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Phinda Wildlife Research Project: 28 November - 12 December 2023*  

Giraffe silhouette at sunset

Lives claimed in 2016 - remembering 112 wildlife rangers

Many famous people have passed away in 2016. The world press and social media have given ample tribute to them. We don’t want to distract from their legacy – many of them were truly inspirational, talented and influential. But we do want to give recognition to another group of people that has seen heavy losses in 2016, and who are inspirational to us: Wildlife Rangers.

It’s impossible to think about wildlife conservation without rangers. Rangers manage wildlife reserves and national parks, they identify threats to the wildlife, educate the public and help gain knowledge and data that is vital for long-term conservation efforts.

Our partner conservation projects work with rangers every day. More often than not it is a ranger who finds evidence of a poaching attack in the Kruger and locates the orphaned rhino calf, before alerting Care for Wild Africa Rhino Sanctuary. Rangers and anti-poaching patrols find wildlife caught in snares and bring the injured animals to the wildlife veterinary clinic. And they show endless enthusiasm – and patience! – while sharing their knowledge with our volunteers.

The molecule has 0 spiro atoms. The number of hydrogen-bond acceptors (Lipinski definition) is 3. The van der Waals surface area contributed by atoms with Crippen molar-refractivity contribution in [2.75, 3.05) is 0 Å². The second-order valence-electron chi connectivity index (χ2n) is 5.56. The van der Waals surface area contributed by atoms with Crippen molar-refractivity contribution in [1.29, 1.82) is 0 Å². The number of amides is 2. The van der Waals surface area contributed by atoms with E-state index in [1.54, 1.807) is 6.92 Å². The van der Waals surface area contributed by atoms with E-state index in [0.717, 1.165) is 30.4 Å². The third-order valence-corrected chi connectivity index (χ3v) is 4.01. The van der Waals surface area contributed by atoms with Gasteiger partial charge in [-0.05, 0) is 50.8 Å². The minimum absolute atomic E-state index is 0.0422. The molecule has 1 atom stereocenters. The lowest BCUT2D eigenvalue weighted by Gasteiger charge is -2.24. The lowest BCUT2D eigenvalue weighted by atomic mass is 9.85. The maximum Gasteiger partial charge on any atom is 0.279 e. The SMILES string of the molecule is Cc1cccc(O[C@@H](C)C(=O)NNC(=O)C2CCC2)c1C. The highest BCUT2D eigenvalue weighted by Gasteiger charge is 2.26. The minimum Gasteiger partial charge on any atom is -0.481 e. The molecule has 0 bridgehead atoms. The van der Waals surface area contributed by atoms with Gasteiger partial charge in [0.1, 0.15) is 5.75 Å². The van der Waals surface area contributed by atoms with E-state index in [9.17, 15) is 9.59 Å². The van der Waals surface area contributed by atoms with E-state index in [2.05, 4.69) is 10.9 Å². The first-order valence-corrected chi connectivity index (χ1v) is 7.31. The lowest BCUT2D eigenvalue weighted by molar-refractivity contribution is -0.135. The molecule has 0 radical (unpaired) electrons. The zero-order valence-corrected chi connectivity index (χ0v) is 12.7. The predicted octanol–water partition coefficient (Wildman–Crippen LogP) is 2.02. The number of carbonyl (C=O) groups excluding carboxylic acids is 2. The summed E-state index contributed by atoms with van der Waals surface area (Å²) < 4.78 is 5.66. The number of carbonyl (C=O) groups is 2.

They dedicate their lives to wildlife conservation. And all too often, they give their lives. With the prices for wildlife products such as rhino horn and elephant ivory soaring, protecting wildlife has become a dangerous job. Increasingly, rangers are not at the interface between tourists and National Parks but between poachers and wildlife. Instead of guidebooks, they carry radios to call for back-up, and they are more likely to use their firearms protect themselves against attacks from poachers than from animals.

In a truly horrendous statistic published in a recent article, Thin Green Line Foundation’s managing director Sean Willmore cites figures of 112 rangers having been killed in 2016. Over 1,000 have been murdered in the course of the last decade (source: Guardian online 10 December.) “Another day, another dead wildlife ranger. Where is the outrage?”, the article is titled.

It is a good question, and we are outraged. Outraged about the senseless violence and the families left behind. Outraged for the ostracism that rangers and anti-poaching units often face in their own communities, where they are seen as traitors who bring less financial support than the poachers. Outraged about a state of affairs where the “stewards of the environment” need to learn about hand-to-hand combat.

So we wish to give tribute to those men and women who dedicated their lives to conservation and who were murdered for it. Most of them did not receive an obituary. If you would like them to have one, maybe consider sharing the original article or writing your own tribute on your social media. We do believe they deserve to be acknowledged and remembered.